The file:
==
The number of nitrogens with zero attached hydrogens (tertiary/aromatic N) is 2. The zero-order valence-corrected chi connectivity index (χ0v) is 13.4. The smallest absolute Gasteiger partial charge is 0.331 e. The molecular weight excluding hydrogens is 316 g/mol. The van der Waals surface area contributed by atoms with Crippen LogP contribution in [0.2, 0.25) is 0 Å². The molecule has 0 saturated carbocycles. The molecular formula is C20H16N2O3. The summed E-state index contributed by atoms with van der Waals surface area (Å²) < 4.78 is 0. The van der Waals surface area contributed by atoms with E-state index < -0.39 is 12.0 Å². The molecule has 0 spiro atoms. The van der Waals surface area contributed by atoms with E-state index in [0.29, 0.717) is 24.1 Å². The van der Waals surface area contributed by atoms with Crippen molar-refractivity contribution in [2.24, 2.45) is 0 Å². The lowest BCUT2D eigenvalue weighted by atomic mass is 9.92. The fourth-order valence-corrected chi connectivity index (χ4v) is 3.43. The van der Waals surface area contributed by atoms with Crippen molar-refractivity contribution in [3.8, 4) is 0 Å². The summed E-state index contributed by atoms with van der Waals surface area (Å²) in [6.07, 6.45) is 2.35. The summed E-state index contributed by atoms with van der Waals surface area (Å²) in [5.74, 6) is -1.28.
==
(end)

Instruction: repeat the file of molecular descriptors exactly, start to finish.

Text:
The number of nitrogens with zero attached hydrogens (tertiary/aromatic N) is 2. The zero-order valence-corrected chi connectivity index (χ0v) is 13.4. The smallest absolute Gasteiger partial charge is 0.331 e. The molecular weight excluding hydrogens is 316 g/mol. The van der Waals surface area contributed by atoms with Crippen LogP contribution in [0.2, 0.25) is 0 Å². The molecule has 0 saturated carbocycles. The molecular formula is C20H16N2O3. The summed E-state index contributed by atoms with van der Waals surface area (Å²) < 4.78 is 0. The van der Waals surface area contributed by atoms with E-state index < -0.39 is 12.0 Å². The molecule has 0 spiro atoms. The van der Waals surface area contributed by atoms with E-state index in [0.29, 0.717) is 24.1 Å². The van der Waals surface area contributed by atoms with Crippen molar-refractivity contribution in [2.24, 2.45) is 0 Å². The lowest BCUT2D eigenvalue weighted by atomic mass is 9.92. The fourth-order valence-corrected chi connectivity index (χ4v) is 3.43. The van der Waals surface area contributed by atoms with Crippen molar-refractivity contribution in [3.8, 4) is 0 Å². The summed E-state index contributed by atoms with van der Waals surface area (Å²) in [6.07, 6.45) is 2.35. The summed E-state index contributed by atoms with van der Waals surface area (Å²) in [5.74, 6) is -1.28.